In a spare Tarzana apartment, her five children seated around her on folding chairs, Mehdia Alzubydy did not look like a threat to the security of the United States.
A black hejab, or veil, covering her hair and shoulders, the 43-year-old flung her arms around a neighbor and cried. She spoke of her children, and cried again.
Alzubydy, the wife of a prominent Iraqi dissident, was released on bond last week from the Immigration and Naturalization Service detention center in San Pedro. She was sent there nearly two months ago, on the same day that her children won the right to settle in the United States as political refugees.
For eight weeks, she was the only Iraqi and one of only two Arabic-speaking women in the all-female detention center. She was not allowed to wear her veil or her joba, the long, black caftan donned by some devout Muslim women when in public--not even to cover her orange jail jumpsuit when alone with her attorney, a man.
"The most horrible part was they didn't allow me to cover my hair, and made me wear jail clothes. The most bad feeling was at that point," Alzubydy said Friday.
"Being innocent," she added, "I never had any guilt."
According to the INS, Alzubydy and 12 Iraqi men being detained in Southern California are potential security threats. INS officials declined again last week to elaborate on their reasons for detaining Alzubydy and the others.
The families of those who are being held say that it was the U.S. government who brought them here in the first place, with promises of political asylum as thanks for helping the Central Intelligence Agency in failed efforts to unseat Iraqi dictator Saddam Hussein.
Initially, the INS detained 59 of the 6,500 Iraqis who had been airlifted to safety last fall in a massive effort to save anti-Hussein activists and their families from the encroachment of the dictator's forces. After a week in custody at the Mira Loma jail near Lancaster, most of them, including Alzubydy's children and the wives and children of a dozen others, were released. Twenty-five remained in custody, with 13 of them considered security risks.
Alzubydy, whose husband is a top official of the Iraqi National Congress, a U.S.-backed anti-Hussein group, was loaded onto a bus bound for the San Pedro detention center. She could see her children in the bus ahead of her as they headed to freedom in Glendale, where they briefly shared a home with other Iraqi refugees before finding their own apartment in Tarzana.
INS officials had been questioning her at Mira Loma for nearly a week about her activities in Iraq. They wanted to know what her job was. They did not believe that she was not interested in politics, that to her the anti-Hussein cause was little more than an annoying adjunct to being the wife of a man passionate in his beliefs.
"I said I never worked, I never went to school," the Baghdad native recalled. "I was a housewife. Nothing more. Nothing less."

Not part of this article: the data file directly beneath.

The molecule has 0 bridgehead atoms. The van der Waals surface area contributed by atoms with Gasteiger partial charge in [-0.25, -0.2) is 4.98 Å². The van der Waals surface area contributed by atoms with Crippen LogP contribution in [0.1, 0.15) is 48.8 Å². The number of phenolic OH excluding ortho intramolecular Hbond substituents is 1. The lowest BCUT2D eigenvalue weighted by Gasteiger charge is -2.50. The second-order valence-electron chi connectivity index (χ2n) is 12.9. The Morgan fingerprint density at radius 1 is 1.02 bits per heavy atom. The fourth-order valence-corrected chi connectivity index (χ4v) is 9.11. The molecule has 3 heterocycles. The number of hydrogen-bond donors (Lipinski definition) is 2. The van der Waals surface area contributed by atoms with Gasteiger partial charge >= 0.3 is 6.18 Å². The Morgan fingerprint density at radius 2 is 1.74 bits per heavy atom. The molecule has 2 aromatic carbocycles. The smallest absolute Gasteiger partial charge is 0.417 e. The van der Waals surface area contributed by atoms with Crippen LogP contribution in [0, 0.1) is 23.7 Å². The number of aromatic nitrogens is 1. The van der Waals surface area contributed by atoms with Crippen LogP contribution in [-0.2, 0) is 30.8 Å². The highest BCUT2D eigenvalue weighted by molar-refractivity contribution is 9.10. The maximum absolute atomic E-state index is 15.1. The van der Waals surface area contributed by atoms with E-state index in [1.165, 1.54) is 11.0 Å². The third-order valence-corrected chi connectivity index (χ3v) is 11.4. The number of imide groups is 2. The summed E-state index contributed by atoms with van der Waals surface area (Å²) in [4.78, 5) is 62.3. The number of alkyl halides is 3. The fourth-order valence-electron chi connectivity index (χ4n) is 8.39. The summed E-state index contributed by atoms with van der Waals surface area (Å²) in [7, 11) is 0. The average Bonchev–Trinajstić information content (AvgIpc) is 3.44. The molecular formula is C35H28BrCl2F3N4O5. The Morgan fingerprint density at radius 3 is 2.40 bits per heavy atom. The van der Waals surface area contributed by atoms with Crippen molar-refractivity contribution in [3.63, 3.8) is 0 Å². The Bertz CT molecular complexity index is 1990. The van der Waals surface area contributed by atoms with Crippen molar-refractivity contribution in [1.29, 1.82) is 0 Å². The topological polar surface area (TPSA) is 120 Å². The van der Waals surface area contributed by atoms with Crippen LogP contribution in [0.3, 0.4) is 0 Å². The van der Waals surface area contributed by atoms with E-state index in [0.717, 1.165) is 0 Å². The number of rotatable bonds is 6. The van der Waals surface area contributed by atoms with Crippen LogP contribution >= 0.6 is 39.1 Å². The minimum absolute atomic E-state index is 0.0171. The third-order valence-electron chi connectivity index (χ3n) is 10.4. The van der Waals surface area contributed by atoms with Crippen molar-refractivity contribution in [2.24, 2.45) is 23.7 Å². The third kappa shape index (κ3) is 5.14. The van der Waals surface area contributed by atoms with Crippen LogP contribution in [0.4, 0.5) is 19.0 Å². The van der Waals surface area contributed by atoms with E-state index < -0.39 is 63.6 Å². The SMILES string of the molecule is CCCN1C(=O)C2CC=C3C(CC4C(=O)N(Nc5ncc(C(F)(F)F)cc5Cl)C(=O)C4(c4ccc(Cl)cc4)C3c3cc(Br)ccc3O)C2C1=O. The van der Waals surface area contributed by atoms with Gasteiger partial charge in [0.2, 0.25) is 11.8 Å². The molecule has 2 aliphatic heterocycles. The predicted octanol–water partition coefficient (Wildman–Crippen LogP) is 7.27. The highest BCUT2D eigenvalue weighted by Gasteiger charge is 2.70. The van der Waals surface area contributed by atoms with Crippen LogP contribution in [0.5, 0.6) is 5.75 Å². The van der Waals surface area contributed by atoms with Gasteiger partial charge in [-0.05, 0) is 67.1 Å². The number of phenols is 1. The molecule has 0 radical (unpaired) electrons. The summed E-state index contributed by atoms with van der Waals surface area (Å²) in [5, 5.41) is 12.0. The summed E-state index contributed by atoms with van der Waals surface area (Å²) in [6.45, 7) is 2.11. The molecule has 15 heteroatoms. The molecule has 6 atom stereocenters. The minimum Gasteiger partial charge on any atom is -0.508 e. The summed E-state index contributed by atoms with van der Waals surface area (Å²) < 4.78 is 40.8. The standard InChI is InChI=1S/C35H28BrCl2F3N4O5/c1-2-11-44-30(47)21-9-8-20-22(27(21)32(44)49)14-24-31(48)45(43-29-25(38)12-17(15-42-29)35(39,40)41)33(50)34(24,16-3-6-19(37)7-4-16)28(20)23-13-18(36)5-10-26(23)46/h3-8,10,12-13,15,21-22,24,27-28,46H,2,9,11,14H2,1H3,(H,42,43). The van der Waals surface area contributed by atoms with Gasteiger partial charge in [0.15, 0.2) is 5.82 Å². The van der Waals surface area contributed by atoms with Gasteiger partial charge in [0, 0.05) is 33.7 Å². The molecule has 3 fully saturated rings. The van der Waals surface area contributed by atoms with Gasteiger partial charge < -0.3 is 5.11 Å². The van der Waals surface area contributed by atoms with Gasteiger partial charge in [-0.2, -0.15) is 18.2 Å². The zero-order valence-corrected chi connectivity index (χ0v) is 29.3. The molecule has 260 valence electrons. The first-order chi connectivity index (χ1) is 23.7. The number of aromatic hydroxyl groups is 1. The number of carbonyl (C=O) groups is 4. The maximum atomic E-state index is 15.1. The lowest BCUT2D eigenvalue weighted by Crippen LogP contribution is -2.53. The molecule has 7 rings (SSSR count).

Her 20-year-old son, Haider, begged the officials to keep him in jail in exchange for his mother. She had never been separated from her children, he said.
The INS has said it intends to present classified information about Alzubydy and the others at a hearing tentatively scheduled for July 2 in U.S. Immigration Court.
Hearings on the case have been closed to the public. An immigration judge is taking testimony on whether the INS can deport the Iraqis based on the technicality that none had visas when they entered this country--even though they were airlifted here by the U.S.
Alzubydy's attorney, Niels Frenzen of the not-for-profit firm Public Counsel, said he expects the judge to have no choice but to rule against his client and order her deported because, like the others detained, she did not have a visa. He said he expects to file an appeal.
Deportation to Iraq, he said, would mean certain death because of the political activities of her husband, who remains in northern Iraq.
Frenzen worked for several weeks to secure Alzubydy's release on bond, arguing that her psychological condition was deteriorating because of her separation from her children and her relative isolation in jail. The other 12 alleged security risks awaiting word of their fate, all men, are being held either at Mira Loma or a jail near Bakersfield.
After a judge granted Alzubydy temporary release last week, money had to be raised for her bond. The $3,000 seemed like a fortune for a family only recently resettled, scraping by mostly on donations.
Alzubydy's son-in-law, Allah Alzubydy, has found work as a craftsman. He is married to her eldest daughter, 22-year-old Najlaa. The rest of her children--daughter Aber, 21, and sons Haider, Ali, 18, and Hussein, 14--are enrolling in school or English classes.
The Iraqi National Congress came up with the bond money, which was wired late Wednesday to Los Angeles from the organization's office in London.